Long after the Tartan Army had exited Celtic Park, in sheepish fashion compared to the lions that had roared their way into the place a few hours before, they were still being subjected to a strange kind of serenading by their opposite numbers.
The stadium was empty save for the England fans and their noise, their goading of departed rivals, their basking in .
As they made their way out the gate and up London Road, the home supporters would have heard them still, chanting about Gordon Strachan and belittling his team.
It wasn't pretty but at least it wasn't as moronic as the IRA-related chants that came from a section of the away end, which manager Roy Hodgson had to apologise for afterwards on behalf of the English FA.
This was an occasion that began as a tempest and finished in relative calm, the edge taken off the thunder by England's excellence. England played with intensity, hunger and pace. They set about Scotland as if they'd been angered by the hosts' new-found belief in their capacity to turn over the Auld Enemy.
England came here to re-establish order - and they did so, emphatically.
Gordon Strachan was right when he said later that his team won the match they had to win - against the Republic of Ireland - and that this one was a mental shift too far. He was fulsome in his praise of England and he was right there, too. They were slick from the start. Wayne Rooney scored twice but it was his leadership as much as his goals that stood out.
|"Strachan was asked for his Scottish highlights. He said he'd give it a day or two and would come up with something."|
They were better in every department. Jack Wilshere was wonderful in the middle of the park. Nathaniel Clyne carried his outstanding Southampton form on to a higher level. Rooney and his team fronted-up in a difficult environment.
This was a substantial performance from a team not known for them of late.
Strachan was asked for his Scottish highlights. He said he'd give it a day or two and would come up with something. You could suggest that one of the high-points was the half-time break, those precious minutes when England weren't coursing them around Celtic Park.
The half-time break and the little scene that followed directly after, when Darren Fletcher stood on the touchline waiting to make his entrance. Fletcher, brave as you like in the face of long-running illness, was greeted warmly by Rooney and Danny Welbeck, his team-mates present and past.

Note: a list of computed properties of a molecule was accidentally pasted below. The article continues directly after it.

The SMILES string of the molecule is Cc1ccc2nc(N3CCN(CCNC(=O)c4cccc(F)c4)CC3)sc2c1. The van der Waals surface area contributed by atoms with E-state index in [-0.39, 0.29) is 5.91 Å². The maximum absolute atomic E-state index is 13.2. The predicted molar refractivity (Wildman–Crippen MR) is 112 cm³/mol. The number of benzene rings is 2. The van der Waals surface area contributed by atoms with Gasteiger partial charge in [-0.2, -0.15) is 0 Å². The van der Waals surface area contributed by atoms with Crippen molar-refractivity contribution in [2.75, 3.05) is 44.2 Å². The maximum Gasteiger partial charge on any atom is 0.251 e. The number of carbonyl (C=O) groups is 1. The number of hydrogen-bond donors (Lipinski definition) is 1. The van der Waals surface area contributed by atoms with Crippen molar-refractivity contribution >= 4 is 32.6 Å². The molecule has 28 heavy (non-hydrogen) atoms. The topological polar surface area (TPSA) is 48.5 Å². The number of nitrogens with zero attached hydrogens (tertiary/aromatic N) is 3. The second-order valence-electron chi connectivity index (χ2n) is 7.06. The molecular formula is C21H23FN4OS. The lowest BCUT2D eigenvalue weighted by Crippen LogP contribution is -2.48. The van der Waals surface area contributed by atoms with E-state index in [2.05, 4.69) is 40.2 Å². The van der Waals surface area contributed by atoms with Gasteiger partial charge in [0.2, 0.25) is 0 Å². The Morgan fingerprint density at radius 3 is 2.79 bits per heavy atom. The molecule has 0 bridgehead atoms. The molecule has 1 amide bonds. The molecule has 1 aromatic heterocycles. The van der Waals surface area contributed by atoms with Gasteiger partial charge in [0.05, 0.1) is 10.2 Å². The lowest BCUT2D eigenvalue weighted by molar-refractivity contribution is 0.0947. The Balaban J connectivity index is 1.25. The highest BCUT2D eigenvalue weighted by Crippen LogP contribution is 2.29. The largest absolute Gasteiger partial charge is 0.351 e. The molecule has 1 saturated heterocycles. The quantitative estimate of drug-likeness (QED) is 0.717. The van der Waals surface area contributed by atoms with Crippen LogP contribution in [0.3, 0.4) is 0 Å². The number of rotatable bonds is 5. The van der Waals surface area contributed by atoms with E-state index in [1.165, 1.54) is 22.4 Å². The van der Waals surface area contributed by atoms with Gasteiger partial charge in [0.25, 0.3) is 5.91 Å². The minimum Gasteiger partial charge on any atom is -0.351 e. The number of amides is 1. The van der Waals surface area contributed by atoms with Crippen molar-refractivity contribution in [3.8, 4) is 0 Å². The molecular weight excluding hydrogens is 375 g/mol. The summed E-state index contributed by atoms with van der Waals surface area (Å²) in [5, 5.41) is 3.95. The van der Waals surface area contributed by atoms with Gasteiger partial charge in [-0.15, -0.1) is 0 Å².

Amid the maelstrom, it was a classy and heart-warming moment. And there was another. Jogging on to the pitch for the second half was Craig Gordon and here again the home support rose as one in acclamation of a talented player and a proper trooper.
Gordon has had his troubles, too. Time was - not that long ago - when the thought of him putting his myriad injury woes behind him and playing for his country again would have been deemed fanciful to the point of delusional, but there he was. Another positive for Gordon Strachan's team.
The others? The rain stayed off. The traffic wasn't bad. England only scored three. Stevie May made his debut. So did Johnny Russell, who played particularly well. Andrew Robertson got his first goal for his country on an otherwise challenging evening.
Beyond that? A struggle.
Strachan made just one change to the team that beat the Republic. Chris Martin was given a start up front but he was peripheral in the time he spent on the pitch. If Martin is to be considered a viable alternative to Steven Fletcher then the evidence is going to have to wait a little while longer.
The night in microcosm. The second half is 30 seconds old when Charlie Mulgrew gives the ball away to Alex Oxlade-Chamberlain who scampers downfield, his run only brought to an end when Mulgrew hauls him down and earns himself a yellow card. The free-kick comes in and Scotland's defence fail to deal with it. It's pinball in there. Nobody knows where the thing is going, apart from Rooney, who twists his neck, as if it's made of elastic, and nuts it home.
Those few minutes were instructive in that they were the polar opposite of Friday. England were not the Republic of Ireland for a start. They were bright, dangerous and far too good. And Mulgrew wasn't Mulgrew. Scott Brown wasn't Scott Brown. Shaun Maloney wasn't Shaun Maloney.
Scotland needed all their big players to be colossal again. They needed concentration, discipline, accuracy, energy but in all those departments they were less than they were on Friday and England lorded it as a consequence.
If Strachan was right when comparing Friday to a heavyweight slugfest then expecting them to go toe-to-toe again five days later was a stretch, especially against an England that were full of running power and strength and goal-threat.
The Scotland manager wasn't making a drama out of it in the aftermath. It was obvious what went down. It was equally obvious that this was a bad night at the end of some pleasing times. No need to get emotional. Scotland got well-beaten by a team playing as well as it has done for quite a while.
The relief is that, despite this beating, Scotland's qualifying group for Euro 2016 will still look the same, even if some of the players looking at it will feel a little chastened.